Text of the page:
Jade Morgan, KLJ Staff Editor
At the end of March, Seaworld CEO Joel Manby announced that the controversial park would stop breeding killer whales. According to Manby, the choice to halt breeding was clear, given the decline of park visitation since 2014. During a webcast, Manby explained that “it was either a Seaworld without whales or a world without Seaworld.” The 29 whales currently in Seaworld’s care will not be released back into the wild, but instead will remain in the parks for the remainder of their lives.
While animal rights activists and consumers may rejoice at the decision to end breeding in captivity, it is important to remember the criticisms and legal struggles that motivated Seaworld to make this change. Since 1968, there have been at least thirty media-reported interactions between killer whales and their trainers that led to injury. Many critics of the aquatic park point to poor nutrition, social isolation, inadequate facilities, and overcrowding to explain the aggressive behaviors being exhibited by these otherwise peaceful animals.
One of the most well known attacks on a trainer was that of Dawn Brancheau on February 24, 2010. During a live performance, a whale named Tilikum grabbed Dawn and pulled her underwater. Due to the attack, Dawn suffered traumatic injuries and eventually drowned. As a result of Dawn’s death, the Occupational Safety and Health Review Commission found that Seaworld had violated the Occupational Safety and Health Act of 1970 by exposing the trainers to recognized hazards when working with killer whales. Under this Act, an employer is to keep his place of employment free from recognized hazards “that are causing or are likely to cause death or serious physical harm to his employees.”
In October of 2011, People for the Ethical Treatment of Animals (PETA) filed a complaint seeking a declaration that the orcas captured in the wild were being held in violation of the Thirteenth Amendment. PETA claimed that by keeping the orcas in captivity, they were being held as slaves. According to the complaint, the orcas were being held physically and psychologically captive, separated from their homes and families, unable to engage in natural behaviors, confined under stressful conditions, and subject to artificial insemination or sperm collection for involuntary breeding. Though the court noted that animals do enjoy some legal rights, they ultimately ruled that the Thirteenth Amendment applies only to humans, not orcas.
Perhaps the biggest catalyst that led Seaworld to end all breeding in captivity was a 2015 California Ban. The California Coastal Commission approved Seaworld’s plan to double the size of its killer whale exhibits, but banned the breeding of any orcas at the facility. In response, Seaworld sued the California authorities. The lawsuit argued that the Coastal Commission overstepped its authority with the breeding restriction. Seaworld argued that since the captive whales were not actually part of the marine or coastal environment, they were governed by federal law and not subject to the Commission’s jurisdiction.
Perhaps trying to save face with consumers, Seaworld decided to end captive breeding in all of its parks instead of pursuing more legal action. CEO Manby explained that “the orca issue is a barrier between our story and a growing audience.” Seeking to spread their new mission, to protect animals and act as a rescue organization, the company has begun to work more closely with the Humane Society. Regardless of Seaworld’s motives for these changes, animal rights activist, park trainers, and consumers should celebrate the decision to move away from captive breeding. Whales like Tilikum are not meant to be confined in small tanks.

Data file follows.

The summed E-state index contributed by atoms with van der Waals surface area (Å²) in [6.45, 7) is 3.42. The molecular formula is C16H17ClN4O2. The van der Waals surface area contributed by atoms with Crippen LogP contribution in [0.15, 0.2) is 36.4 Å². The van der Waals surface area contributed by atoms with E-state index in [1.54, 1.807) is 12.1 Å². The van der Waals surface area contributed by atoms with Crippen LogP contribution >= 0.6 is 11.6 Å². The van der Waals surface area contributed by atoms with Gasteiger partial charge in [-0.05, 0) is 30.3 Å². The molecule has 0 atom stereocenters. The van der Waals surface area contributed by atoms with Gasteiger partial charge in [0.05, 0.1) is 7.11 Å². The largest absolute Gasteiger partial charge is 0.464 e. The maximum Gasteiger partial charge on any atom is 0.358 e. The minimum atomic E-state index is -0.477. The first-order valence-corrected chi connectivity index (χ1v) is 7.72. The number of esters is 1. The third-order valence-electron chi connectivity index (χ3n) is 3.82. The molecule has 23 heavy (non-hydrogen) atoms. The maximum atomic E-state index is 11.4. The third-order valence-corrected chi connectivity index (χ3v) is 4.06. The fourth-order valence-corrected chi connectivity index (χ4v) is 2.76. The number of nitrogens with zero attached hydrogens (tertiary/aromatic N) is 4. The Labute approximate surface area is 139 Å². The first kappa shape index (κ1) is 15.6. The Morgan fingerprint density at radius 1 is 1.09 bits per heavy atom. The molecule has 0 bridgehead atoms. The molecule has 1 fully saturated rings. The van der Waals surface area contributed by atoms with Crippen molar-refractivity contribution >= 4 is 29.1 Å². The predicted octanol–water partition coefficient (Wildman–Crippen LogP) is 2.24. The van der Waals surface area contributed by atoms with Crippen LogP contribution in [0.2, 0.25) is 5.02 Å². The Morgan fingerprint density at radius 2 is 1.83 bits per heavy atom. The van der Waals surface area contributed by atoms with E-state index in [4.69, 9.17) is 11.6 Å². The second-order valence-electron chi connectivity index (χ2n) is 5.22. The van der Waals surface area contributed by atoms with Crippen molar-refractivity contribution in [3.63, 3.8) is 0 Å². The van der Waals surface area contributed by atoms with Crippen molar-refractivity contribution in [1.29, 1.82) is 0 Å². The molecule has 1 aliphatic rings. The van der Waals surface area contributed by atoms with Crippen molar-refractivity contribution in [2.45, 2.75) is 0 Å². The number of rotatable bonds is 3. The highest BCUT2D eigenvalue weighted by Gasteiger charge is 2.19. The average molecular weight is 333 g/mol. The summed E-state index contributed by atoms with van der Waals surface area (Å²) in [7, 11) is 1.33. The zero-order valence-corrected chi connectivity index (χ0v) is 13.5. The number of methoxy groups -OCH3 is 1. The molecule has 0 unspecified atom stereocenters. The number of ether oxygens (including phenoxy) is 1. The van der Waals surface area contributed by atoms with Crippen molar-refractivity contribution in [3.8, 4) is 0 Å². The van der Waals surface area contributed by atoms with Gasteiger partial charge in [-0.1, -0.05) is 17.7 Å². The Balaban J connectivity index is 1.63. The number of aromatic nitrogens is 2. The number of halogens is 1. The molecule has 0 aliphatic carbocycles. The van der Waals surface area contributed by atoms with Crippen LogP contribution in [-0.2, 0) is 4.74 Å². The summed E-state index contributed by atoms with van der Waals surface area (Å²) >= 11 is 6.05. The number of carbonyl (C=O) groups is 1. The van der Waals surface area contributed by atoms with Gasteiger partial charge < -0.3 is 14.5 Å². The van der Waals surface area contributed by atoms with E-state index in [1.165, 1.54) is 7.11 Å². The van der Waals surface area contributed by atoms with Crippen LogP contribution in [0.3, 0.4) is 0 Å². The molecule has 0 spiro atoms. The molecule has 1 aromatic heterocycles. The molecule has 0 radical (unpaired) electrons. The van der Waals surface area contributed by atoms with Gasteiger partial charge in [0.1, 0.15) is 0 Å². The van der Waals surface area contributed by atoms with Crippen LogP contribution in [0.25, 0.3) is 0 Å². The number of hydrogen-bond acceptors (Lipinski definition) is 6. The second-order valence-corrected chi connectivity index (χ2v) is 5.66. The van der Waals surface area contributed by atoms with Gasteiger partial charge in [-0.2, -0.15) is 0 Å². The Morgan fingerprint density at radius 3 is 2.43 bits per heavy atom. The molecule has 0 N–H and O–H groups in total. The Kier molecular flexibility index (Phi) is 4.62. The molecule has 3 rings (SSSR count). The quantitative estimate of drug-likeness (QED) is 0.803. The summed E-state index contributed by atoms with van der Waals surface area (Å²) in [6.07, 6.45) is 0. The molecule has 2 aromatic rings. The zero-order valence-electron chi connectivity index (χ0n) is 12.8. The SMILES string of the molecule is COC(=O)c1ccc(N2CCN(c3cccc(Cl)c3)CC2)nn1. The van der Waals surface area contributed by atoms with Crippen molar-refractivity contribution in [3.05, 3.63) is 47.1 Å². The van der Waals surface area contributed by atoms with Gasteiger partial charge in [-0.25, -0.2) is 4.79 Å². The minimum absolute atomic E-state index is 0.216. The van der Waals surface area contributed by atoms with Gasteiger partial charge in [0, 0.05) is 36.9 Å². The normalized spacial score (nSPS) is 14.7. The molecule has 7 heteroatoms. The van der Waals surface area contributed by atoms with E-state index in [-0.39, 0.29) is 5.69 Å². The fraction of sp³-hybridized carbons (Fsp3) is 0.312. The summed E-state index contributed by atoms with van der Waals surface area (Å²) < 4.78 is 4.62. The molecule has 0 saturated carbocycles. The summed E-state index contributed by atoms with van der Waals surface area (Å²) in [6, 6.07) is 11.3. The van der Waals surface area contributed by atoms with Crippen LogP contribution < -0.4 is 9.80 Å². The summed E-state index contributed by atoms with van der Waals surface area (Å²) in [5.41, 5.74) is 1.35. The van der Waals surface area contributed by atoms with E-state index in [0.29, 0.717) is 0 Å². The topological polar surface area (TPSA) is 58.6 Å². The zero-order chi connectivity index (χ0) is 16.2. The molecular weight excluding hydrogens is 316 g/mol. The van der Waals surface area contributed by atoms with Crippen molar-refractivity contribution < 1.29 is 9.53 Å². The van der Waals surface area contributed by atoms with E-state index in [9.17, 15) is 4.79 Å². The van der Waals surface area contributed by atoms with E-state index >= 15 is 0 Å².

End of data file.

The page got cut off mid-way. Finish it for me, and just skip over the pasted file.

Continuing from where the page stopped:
J.D. Expected May 2017.
 Lori Weisberg, Seaworld CEO: Breeding Ban was Difficult Decision, The San Diego Union-Tribune (Mar. 30, 2016), http://www.sandiegouniontribune.com/news/2016/mar/30/seaworld-ceo-defends-orca-breeding-ban-park/.
 Seaworld to End Orca Breeding Progam, ABC News (Mar. 17, 2016, 11:41 AM), http://abcnews.go.com/US/seaworld-end-orca-breeding-program/story?id=37712730.
 Meghan J. Rechberg, Dying to Entertain Us or Living to Educate Us? A Comprehensive Investigation of Captive Killer Whales, Their Trainers, and How the Law Must Evolve to Meet Their Needs, 31 J. Nat’l Ass’n L. Jud. 720, 738 (2011).
 Id. at 735.
 See Seaworld of Fla., LLC v. Perez, 748 F.3d 1202, 1204 (D.C. Cir. 2014).
 29 U.S.C. § 654(a)(1) (2010).
 Tilikum v. Seaworld Parks & Entm’t, Inc., 842 F. Supp. 2d 1259, 1260 (S.D. Cal. 2012).
 Id. at 1261.
 Id. at 1264.
 Dominique Mosbergen, California Agency Votes to Ban Captive Orca Breeding at Seaworld, The Huffington Post (Oct. 10, 2015, 4:22 AM), http://www.huffingtonpost.com/entry/seaworld-orca-breeding-ban_us_56175283e4b0082030a1effe.
 Seaworld Sues California Authorities Over Orca Breeding Ban, The Huffington Post (Dec. 30, 2015, 2:36 AM), http://www.huffingtonpost.com/entry/seaworld-lawsuit_us_56838565e4b014efe0d99b5d.
 Samantha Tatro, Seaworld Continues Orca Legal Fight, Sues Coastal Commission Over Breeding, NBC News (Dec. 29, 2015, 5:50 PM), http://www.nbcsandiego.com/news/local/SeaWorld-Continues-Orca-Legal-Fight-Sues-Coastal-Commission-Over-Breeding-363782301.html.
 See Weisburg, supra note 2.
*Featured image by Ed Schipul, licensed under CC BY-SA 2.0.